She rode at a trot toward the western opening in the earthen bank and palisade that surrounded the village. There was no gate; the villagers dragged thorn bushes into the gap at night. Outside the last cottage, just inside the palisade, a small crowd was gathered. A woman, clutching a small child, sat in the dirt outside the cottage, wailing, while neighbors tried to comfort her. Flannán brought Catha to a halt beside one of the men, whom she recognised from the inn.

“Fearchar, isn’t it? What’s happened?” asked Flannán.

“That’s Cormac’s wife,” the man answered, giving Flannán a shrewd look. “He’s missing. You haven’t had another run-in with him, have you?”

“Not I. I haven’t left the inn until just now, and he hasn’t been back there.”

Fearchar nodded. “I saw what happened between you. I believe you’re the type that would challenge Cormac openly if you still had a problem with him.”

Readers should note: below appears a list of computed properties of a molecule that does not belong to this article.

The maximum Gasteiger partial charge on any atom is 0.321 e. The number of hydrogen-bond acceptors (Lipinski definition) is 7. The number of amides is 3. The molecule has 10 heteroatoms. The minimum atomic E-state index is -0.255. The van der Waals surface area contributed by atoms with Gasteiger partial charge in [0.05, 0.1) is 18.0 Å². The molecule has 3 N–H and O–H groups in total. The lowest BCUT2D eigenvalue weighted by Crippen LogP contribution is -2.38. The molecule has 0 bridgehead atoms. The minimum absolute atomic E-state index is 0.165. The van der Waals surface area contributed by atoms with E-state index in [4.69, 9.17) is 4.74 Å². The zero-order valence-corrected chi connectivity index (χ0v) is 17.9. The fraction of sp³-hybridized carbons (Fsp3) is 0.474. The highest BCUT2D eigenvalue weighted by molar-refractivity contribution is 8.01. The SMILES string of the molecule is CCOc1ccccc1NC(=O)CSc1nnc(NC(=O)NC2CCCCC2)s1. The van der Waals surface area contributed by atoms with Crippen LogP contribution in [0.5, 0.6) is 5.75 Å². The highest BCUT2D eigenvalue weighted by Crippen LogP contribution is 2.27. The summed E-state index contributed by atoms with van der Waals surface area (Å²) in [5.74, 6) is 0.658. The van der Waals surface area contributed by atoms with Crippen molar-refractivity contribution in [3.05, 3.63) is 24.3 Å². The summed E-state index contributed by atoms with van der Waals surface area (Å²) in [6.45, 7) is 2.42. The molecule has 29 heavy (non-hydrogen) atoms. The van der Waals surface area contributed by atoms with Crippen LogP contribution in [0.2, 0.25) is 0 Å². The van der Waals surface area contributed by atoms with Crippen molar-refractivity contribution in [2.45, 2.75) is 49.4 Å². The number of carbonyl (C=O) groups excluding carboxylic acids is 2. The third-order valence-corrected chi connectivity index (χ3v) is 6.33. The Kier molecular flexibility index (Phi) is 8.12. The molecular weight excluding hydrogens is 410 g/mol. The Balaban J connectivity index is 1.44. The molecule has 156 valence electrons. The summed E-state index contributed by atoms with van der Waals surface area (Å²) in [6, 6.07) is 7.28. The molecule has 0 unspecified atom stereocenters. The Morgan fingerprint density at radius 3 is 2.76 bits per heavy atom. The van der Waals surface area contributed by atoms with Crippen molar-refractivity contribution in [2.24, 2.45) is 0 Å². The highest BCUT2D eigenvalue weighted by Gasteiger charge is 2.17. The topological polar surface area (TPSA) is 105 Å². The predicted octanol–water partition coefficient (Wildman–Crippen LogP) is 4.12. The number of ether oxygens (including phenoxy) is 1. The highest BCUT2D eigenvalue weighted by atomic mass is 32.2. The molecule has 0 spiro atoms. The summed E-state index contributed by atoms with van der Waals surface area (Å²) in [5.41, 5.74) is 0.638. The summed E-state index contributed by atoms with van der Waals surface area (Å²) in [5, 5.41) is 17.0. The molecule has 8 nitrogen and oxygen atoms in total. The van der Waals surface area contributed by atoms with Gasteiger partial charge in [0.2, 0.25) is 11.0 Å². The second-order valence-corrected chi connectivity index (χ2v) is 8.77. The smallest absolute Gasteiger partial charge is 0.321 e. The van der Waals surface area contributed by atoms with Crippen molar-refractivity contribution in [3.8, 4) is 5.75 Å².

It was a relief that the man believed her, and that she could call upon witnesses, if necessary, to confirm her story. Cormac was not well-liked in the village, and her status as a bard earned Flannán some respect, but the villagers’ first loyalty was always to each other. They would turn on her in a heartbeat if they believed she had murdered one of their own, even one they did not like.

“An Fear Dearg!” the woman wailed. “The Red Man took my husband!”

“That’s what she keeps saying,” said Fearchar. “That’s all we can get out of her. She swears the Red Man took Cormac in the night.”

Flannán dismounted and stooped down beside the wailing woman.

“You say the Red Man took your husband?”

The woman glared at Flannán. “You!” she spat. “This is all your fault!”

“Why would you say that?”